USA TODAY Sports is counting down the top 24 candidates on the 2018 Baseball Hall of Fame ballot in advance of the Jan. 24 election results. The countdown is based on balloting by our power rankings panel, which includes five Hall voters. Thome was one of the most prodigious home run hitters in baseball history, one of nine to amass more than 600 homers, homering in 48 ballparks.
A slowly developing and player-unfriendly off-season across Major League Baseball will produce at least one unintended consequence. The game's greatest player will now be its best-compensated, too. Mike Trout, the two-time Most Valuable Player for the Los Angeles Angels, will almost certainly take over as baseball's top earner, as his salary jumps to $34.083 million in 2018, according to salary data obtained by USA TODAY Sports.
Change puts us on edge about the future. Major League Baseball has been around since 1869, and for the first time in the sport’s glorious history, we’re about to have a pitch clock. And we don’t like it. Clocks are for basketball, football, boxing and all the other sports, not baseball.
Veteran umpires predicted this all winter that the players union would continue to reject a pitch clock, which became a formality on Thursday, which should delay pace of play rule changes until 2019 unless Rob Manfred unilaterally imposes the changes.
Muck Rack makes it simple to find people, tweets, or articles that mention any name, keyword, company, hashtag etc. We've compiled this guide to help you make the most of your search.
Selecting a term
Start searching tweets, articles from media outlets, articles mentioned in tweets, journalists'
names, titles and bios with some suggested searches:
Companies or Topics (e.g. iPhone, Microsoft)
Phrases (e.g. "cloud computing") — use quotes to keep the terms together
Twitter handles (e.g. @username) — returns those who have mentioned or replied to
Names (e.g. "David Pogue")
Hashtags (e.g. #sxsw, #london2012)
Bio details (e.g. vegan, Olympics, father)
Muck Rack's Advanced Search allows for many boolean operators.
Find results that mention multiple specified terms, use AND or
+. For example, ensure each result contains both Elon Musk and Mark Zuckerberg by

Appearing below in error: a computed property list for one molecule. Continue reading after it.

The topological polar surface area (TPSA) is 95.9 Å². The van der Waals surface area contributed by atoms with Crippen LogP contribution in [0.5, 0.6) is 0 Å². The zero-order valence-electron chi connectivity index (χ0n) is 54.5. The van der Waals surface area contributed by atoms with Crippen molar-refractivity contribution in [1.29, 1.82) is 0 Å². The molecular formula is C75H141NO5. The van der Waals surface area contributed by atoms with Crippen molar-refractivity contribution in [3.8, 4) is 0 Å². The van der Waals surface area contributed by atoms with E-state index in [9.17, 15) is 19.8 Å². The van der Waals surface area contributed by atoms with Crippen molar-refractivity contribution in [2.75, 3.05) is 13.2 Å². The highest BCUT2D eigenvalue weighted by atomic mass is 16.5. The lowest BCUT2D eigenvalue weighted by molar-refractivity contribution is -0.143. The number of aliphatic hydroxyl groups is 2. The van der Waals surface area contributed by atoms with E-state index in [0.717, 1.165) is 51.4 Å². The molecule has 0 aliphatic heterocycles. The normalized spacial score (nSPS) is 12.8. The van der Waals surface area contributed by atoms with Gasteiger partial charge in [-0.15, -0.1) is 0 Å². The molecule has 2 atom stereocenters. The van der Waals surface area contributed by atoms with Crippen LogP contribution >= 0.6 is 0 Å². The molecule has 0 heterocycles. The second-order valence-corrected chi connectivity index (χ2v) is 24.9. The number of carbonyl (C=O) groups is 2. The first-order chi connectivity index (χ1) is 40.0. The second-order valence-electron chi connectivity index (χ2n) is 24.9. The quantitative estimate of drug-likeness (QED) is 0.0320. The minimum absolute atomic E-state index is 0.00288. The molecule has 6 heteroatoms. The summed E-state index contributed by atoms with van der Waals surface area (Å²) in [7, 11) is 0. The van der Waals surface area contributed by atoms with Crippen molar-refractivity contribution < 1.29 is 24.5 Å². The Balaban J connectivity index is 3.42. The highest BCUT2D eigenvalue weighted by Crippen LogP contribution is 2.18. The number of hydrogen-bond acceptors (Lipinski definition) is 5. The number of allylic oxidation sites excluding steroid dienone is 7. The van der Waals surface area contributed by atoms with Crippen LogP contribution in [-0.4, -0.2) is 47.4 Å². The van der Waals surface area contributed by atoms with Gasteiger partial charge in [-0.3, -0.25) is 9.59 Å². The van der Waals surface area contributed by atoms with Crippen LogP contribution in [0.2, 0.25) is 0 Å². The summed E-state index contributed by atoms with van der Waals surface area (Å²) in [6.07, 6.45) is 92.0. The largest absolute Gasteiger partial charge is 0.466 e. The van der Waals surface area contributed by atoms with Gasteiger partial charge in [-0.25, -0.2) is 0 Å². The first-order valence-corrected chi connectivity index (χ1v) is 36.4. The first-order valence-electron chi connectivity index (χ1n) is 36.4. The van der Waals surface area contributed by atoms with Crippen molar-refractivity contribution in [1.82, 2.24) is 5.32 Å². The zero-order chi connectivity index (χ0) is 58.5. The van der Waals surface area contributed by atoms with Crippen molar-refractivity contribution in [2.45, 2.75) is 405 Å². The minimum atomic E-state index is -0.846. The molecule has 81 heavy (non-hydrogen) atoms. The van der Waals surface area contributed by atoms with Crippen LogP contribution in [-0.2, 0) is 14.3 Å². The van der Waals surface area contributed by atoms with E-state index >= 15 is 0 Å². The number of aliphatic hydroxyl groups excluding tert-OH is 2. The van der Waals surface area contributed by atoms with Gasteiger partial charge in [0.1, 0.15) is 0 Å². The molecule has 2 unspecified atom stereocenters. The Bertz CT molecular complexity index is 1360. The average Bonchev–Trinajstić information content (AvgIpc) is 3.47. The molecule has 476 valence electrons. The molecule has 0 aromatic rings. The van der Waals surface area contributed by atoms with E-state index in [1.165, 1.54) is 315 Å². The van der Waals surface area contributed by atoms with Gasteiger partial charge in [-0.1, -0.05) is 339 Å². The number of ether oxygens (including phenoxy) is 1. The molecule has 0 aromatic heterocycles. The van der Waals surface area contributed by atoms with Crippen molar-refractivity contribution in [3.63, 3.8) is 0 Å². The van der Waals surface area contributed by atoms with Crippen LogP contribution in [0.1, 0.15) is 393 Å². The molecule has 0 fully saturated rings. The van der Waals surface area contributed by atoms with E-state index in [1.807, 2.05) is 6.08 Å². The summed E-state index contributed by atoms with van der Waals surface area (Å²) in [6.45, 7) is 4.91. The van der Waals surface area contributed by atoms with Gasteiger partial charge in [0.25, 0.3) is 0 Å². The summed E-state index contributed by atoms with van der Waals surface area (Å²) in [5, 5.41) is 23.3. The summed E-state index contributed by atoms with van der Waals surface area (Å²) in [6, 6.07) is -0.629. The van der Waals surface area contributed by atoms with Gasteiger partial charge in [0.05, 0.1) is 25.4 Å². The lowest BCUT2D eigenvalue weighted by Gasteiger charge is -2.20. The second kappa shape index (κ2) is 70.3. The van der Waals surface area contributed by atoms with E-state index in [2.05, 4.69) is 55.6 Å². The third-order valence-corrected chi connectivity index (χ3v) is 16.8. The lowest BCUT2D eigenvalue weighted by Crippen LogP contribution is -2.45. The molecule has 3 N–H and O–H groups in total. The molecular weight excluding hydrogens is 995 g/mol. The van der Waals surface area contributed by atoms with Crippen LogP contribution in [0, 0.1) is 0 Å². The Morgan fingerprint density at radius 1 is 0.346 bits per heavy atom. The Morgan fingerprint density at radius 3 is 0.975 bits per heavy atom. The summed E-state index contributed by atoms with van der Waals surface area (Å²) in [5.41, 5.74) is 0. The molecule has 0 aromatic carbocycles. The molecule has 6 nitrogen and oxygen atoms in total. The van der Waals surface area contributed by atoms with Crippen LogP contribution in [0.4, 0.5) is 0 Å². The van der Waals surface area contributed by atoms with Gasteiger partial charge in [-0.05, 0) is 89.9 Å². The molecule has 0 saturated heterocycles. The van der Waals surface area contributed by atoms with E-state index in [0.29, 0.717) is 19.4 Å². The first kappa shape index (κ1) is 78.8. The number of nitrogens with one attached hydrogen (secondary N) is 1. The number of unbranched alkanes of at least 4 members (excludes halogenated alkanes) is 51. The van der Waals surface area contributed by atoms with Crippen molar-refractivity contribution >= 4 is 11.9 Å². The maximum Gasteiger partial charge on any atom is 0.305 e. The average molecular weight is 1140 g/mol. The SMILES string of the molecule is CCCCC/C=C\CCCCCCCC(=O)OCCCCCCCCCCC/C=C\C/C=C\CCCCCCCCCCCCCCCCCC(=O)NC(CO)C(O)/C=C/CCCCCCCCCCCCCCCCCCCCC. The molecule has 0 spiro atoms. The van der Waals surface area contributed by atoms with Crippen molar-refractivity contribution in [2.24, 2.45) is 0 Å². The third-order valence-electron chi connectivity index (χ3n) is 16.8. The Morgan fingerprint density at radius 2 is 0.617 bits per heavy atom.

searching Musk AND Zuckerberg or Musk + Zuckerberg.
Use the operators OR or , to broaden your search when you'd like either of
multiple terms to appear in results. (This is the default behavior of our search when no operators
are used). For example, results will contain either cake or cookie by searching cake OR cookie or cake,cookie
Use NOT or - to subtract results from your search. For
example, searching Disney will yield results about the Walt Disney Company as well as Walt Disney
World Resort. To exclude mentions of Disney World, search for Disney -World or Disney
When using one of these operators with a phrase, enclose it in quotation marks. For example, you can
find results about smartphones excluding Apple's iPhone 4S by searching smartphone -"iPhone
Exact case matching or punctuation
If you're searching for a brand name or keyword that relies on specific punctuation marks or capitalization, you can
find results that match your exact query by adding matchcase: before the keyword you're searching for, like matchcase:E*TRADE .
Use parentheses to separate multiple
boolean phrases. For example, to find journalists talking about having fun in Disney World or
Disneyland, search for ("disney world" OR disneyland) AND fun.
An asterisk can be used to search for any variation of a root word truncated by the asterisk. For example, searching for admin* will return results for administrator, administration, administer, administered, etc.
A near operator is an AND operator where you can control the distance between the words. You can vary the distance the near operation uses by adding a forward slash and number (between 0-99) such as strawberries NEAR/10 "whipped cream", which means the strawberries must exist within 10 words of "whipped cream".